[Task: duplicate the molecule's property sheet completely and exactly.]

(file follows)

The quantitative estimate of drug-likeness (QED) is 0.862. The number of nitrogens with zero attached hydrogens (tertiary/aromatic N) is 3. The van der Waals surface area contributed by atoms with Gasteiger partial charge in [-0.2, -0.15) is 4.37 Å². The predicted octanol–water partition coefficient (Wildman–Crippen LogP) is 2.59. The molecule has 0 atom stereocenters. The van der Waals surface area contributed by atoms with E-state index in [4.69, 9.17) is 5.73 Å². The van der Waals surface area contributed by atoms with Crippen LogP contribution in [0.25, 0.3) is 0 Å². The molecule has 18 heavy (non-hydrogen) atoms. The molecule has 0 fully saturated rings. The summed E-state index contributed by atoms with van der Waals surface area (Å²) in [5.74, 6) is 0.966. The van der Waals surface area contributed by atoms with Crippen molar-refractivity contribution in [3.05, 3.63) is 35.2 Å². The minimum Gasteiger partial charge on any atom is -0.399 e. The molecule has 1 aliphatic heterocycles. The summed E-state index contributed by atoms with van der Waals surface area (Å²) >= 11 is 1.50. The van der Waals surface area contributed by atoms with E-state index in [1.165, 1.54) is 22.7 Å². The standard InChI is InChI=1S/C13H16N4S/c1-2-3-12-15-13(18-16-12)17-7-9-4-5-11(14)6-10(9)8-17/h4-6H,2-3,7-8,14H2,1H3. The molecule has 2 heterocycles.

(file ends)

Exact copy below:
The quantitative estimate of drug-likeness (QED) is 0.862. The number of nitrogens with zero attached hydrogens (tertiary/aromatic N) is 3. The van der Waals surface area contributed by atoms with Gasteiger partial charge in [-0.2, -0.15) is 4.37 Å². The predicted octanol–water partition coefficient (Wildman–Crippen LogP) is 2.59. The molecule has 0 atom stereocenters. The van der Waals surface area contributed by atoms with E-state index in [4.69, 9.17) is 5.73 Å². The van der Waals surface area contributed by atoms with Crippen LogP contribution in [0.25, 0.3) is 0 Å². The molecule has 18 heavy (non-hydrogen) atoms. The molecule has 0 fully saturated rings. The summed E-state index contributed by atoms with van der Waals surface area (Å²) in [5.74, 6) is 0.966. The van der Waals surface area contributed by atoms with Crippen molar-refractivity contribution in [3.05, 3.63) is 35.2 Å². The minimum Gasteiger partial charge on any atom is -0.399 e. The molecule has 1 aliphatic heterocycles. The summed E-state index contributed by atoms with van der Waals surface area (Å²) >= 11 is 1.50. The van der Waals surface area contributed by atoms with E-state index in [1.165, 1.54) is 22.7 Å². The standard InChI is InChI=1S/C13H16N4S/c1-2-3-12-15-13(18-16-12)17-7-9-4-5-11(14)6-10(9)8-17/h4-6H,2-3,7-8,14H2,1H3. The molecule has 2 heterocycles.